Into the question of the suitability of our mode of government to the native races in Kaffraria, I do not wish to enter fully. There is no doubt that many advantages accrue to them, as to white people, from the fact of that government: freedom from war, grants for schools, construction and repair of roads, as well as bridging of rivers, which is now at last being taken in hand by the Government. To all this of course they have a fair and just claim, as they surrendered their independence in not a few cases of themselves, and pay taxes to the Government (10s. hut-tax for every wife--the total revenue for 1888 exceeded the expenditure by £11,000). But the great boon conferred by European domination is that the terrible practice of "smelling out" is forbidden. In Independent Pondoland, when a native falls sick, resort is had to the witch-doctors. These smell out (as it is termed) some innocent, unoffending person, perhaps bribed by a third party who has a private grudge to wreak, or influenced by a chief who is covetous of the wealth and cattle that he sees belonging to this man. They declare him to have caused the sickness, and he is put to death often with most painful tortures. For the abolition of this horrible practice, at least, natives owe a deep debt of gratitude to the Colonial Government.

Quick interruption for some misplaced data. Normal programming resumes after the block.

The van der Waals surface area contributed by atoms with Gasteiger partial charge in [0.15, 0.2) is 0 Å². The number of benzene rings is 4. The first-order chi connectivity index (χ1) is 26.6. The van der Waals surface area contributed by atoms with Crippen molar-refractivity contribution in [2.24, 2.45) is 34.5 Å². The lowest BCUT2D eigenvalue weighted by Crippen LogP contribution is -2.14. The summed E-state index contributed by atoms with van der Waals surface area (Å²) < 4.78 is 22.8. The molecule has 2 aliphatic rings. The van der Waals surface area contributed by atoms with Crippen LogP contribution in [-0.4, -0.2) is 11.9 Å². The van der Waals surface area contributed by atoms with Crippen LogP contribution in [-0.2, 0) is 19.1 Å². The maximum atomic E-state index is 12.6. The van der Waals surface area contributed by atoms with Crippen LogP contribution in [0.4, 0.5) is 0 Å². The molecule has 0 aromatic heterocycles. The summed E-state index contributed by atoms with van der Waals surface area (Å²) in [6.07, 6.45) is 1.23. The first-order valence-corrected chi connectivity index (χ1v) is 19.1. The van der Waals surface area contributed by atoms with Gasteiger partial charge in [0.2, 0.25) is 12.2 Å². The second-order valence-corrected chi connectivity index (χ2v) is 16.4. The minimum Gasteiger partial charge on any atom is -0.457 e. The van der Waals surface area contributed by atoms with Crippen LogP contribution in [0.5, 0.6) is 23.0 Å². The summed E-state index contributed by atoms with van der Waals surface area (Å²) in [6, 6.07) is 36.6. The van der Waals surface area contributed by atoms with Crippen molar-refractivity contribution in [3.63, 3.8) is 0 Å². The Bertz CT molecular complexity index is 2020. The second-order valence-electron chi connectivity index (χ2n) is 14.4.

The Bântu tribes who inhabit Kaffraria are many in number. Almost everywhere are to be found the Fingoes, who, driven out of Natal about 1820 by Tshaka, were enslaved by the Xosa Kaffir tribes, and treated by them as dogs, until, emancipated by the white men, they have identified, themselves with them, broken loose to a large extent from the tribal system and tribal restraints, and adopted, as no other tribe has done, English ideas and customs, and with these Christianity. Of the Kaffir tribes proper, Gaikas and Gcalekas must rank foremost, and after these a host of names occur to the mind--Tembus, Bomwanas, Pondos, Pondomisi, Bacas, Xesibes, and others. All these speak, with only dialectical varieties, the Xosa Kaffir, and the same language will carry the traveller right up to Zulu-land, Zulu differing in no very great degree from the language spoken by our people. [At the north-east end of the diocese, e.g., at Clydesdale, and presumably still more in Natal, Zulu is spoken; but our Xosa Kaffir is still intelligible.] In the north of the diocese are to be found Basutos, also a Bântu race, speaking, however, Sesuto, and not Kaffir. In civilisation these must be reckoned as the foremost tribe in the annexed territories. To all these people most emphatically would I deny the term, which I have often heard applied to them in England, of "savages." Uncivilised they are, but their manners are polite (if allowance be made for their national customs and ideas), and among them I have found gentlemen as polished and refined as I have known in any land. Friendly, pleasant, and good-humoured, they have many of the qualities which go to make a good neighbour; and in ordinary times the missionary's life is every whit as safe among them as it would be in his own family circle at home in England, You may sleep fearlessly in a Kaffir kraal among entire strangers, or on the open veldt you may travel night and day among them on horseback or on foot; even in Pondoland, only once did I meet with uncivil treatment, and that was from a man who was palpably returning from a beer-drink. To lock the door at night is amongst us almost unknown.